Country Report on Terrorism 2017 - Chapter 5 - Tehrik-e Taliban Pakistan

aka Pakistani Taliban; Tehreek-e-Taliban; Tehrik-e-Taliban; Tehrik-i-Taliban Pakistan; TTP

Description: Designated as a Foreign Terrorist Organization on September 1, 2010, Tehrik-e Taliban Pakistan (TTP) is a Pakistan- and Afghanistan-based terrorist organization formed in 2007 to oppose Pakistani military efforts in the Federally Administered Tribal Areas. Previously disparate tribal militants agreed to cooperate and eventually coalesced into TTP under the leadership of now deceased leader Baitullah Mehsud. Mullah Fazlullah led the group before his death (in 2018). TTP entered into peace talks with the Pakistani government in early 2014, but the talks collapsed in June of that year. In October 2014, the chief spokesperson and five regional commanders defected from TTP and publicly pledged allegiance to ISIS.

TTP aims to push the Government of Pakistan out of the Federal Administered Tribal Areas (FATA) and parts of Khyber Pakhtunkwa Province and establish Sharia law by waging a terrorist campaign against the Pakistani military and state. TTP uses the tribal belt along the Afghanistan-Pakistan border to train and deploy its operatives, and has ties to al-Qa’ida (AQ). TTP draws ideological guidance from AQ, while elements of AQ rely in part on TTP for safe haven in the Pashtun areas along the Afghanistan-Pakistani border. This arrangement has given TTP access to both AQ’s global terrorist network and the operational expertise of its members.

Activities: TTP has carried out and claimed responsibility for numerous terrorist acts against Pakistani and U.S. interests, including a December 2009 suicide attack on a U.S. military base in Khost, Afghanistan, which killed seven U.S. citizens; and an April 2010 suicide bombing against the U.S. Consulate in Peshawar, Pakistan, which killed six Pakistani citizens. TTP is suspected of being involved in the 2007 assassination of former Pakistani Prime Minister Benazir Bhutto. TTP directed and facilitated the failed attempt by Faisal Shahzad to detonate an explosive device in New York City’s Times Square on May 1, 2010.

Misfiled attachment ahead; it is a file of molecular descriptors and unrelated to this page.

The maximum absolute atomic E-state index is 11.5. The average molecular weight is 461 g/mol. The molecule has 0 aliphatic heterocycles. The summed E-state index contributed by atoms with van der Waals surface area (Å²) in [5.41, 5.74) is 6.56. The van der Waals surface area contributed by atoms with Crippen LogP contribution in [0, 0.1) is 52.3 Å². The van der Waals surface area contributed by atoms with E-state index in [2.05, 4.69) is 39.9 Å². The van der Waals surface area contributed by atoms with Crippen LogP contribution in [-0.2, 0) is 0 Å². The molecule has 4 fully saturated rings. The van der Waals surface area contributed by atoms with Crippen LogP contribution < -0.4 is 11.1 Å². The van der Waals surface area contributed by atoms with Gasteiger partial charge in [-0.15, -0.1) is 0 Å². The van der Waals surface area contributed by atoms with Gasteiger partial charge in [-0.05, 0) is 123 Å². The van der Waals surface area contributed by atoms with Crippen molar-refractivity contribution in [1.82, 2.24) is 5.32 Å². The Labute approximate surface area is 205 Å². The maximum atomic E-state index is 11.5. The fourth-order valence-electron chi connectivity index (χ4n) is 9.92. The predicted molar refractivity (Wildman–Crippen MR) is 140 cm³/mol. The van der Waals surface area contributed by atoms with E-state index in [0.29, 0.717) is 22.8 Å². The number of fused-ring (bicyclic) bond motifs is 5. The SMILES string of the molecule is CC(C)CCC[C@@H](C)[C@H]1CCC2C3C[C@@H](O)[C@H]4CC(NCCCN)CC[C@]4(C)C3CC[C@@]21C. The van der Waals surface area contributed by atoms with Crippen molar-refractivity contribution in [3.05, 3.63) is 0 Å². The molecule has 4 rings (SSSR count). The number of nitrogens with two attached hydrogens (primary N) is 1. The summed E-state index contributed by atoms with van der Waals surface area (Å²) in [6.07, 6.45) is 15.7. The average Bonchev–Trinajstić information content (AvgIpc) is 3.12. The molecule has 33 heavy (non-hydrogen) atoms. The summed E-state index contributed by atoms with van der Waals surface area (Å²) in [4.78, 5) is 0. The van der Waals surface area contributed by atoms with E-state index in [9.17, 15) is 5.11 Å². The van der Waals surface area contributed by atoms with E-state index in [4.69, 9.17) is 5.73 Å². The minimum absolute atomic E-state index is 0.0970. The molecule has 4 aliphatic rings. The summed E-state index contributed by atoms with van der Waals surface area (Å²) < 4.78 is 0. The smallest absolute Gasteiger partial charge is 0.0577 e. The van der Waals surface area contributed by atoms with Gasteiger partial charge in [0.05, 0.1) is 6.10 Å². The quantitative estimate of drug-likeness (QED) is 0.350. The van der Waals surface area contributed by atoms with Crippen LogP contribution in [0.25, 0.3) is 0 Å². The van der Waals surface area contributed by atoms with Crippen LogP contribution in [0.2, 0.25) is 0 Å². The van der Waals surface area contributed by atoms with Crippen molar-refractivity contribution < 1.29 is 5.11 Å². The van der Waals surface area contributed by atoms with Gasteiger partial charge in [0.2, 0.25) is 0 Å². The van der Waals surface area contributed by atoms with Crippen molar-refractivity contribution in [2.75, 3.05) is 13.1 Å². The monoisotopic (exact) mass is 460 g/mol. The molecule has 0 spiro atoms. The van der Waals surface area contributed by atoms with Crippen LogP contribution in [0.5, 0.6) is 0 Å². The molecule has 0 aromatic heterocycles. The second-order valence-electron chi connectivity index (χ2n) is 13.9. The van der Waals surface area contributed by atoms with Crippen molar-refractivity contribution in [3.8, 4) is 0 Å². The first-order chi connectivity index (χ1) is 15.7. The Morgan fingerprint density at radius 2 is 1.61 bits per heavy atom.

Between 2011 and 2017, TTP continued to carry out attacks against the Government of Pakistan and civilian targets, as well as against U.S. targets in Pakistan. In 2012, TTP carried out attacks against a mosque, a police checkpoint, a Pakistani Air Force base, and a bus carrying Shia Muslims. In 2013, TTP attacked churches, the home of a government minister in Khyber‑Pakhtunkhwa Province, and a Shia neighborhood in Karachi, Pakistan. TTP’s attacks in 2013 killed and wounded hundreds of civilians and Pakistani government and law enforcement officials. In 2014, TTP targeted military and police convoys, bazaars, buses, and schools including two consecutive attacks against Karachi’s international airport and a siege on a primary school in Peshawar, Pakistan that killed 145 people, 132 of whom were children. Throughout 2015, TTP focused many of its small-scale attacks on Pakistani government and law enforcement officials by targeting convoys, government buildings, motorcades, and police checkpoints. The group also bombed a Shia mosque near Peshawar and carried out suicide bombings at two churches in Lahore. In 2016, the group continued carrying out attacks, claiming responsibility for a December attack that left the Deputy Superintendent of the police counterterrorism department dead and his son injured in an attack on their vehicle in Peshawar.

In February 2017, TTP killed 13 people and injured over 80 when a suicide bomber targeted a protest in Lahore, and in March, TTP targeted a mosque in northwestern Pakistan, killing over 20 people and injuring dozens more. In July, the group killed 26 people, including nine policemen, using a suicide bomber in Lahore. In December, TTP militants disguised as women stormed an agricultural training school in Peshawar, leaving nine dead, including the attackers.

Strength: The group consists of several thousand fighters.

Location/Area of Operation: TTP operates in Pakistan and Afghanistan.

Funding and External Aid: TTP likely raises most of its funds through kidnapping ransoms, criminal activity, and extortion.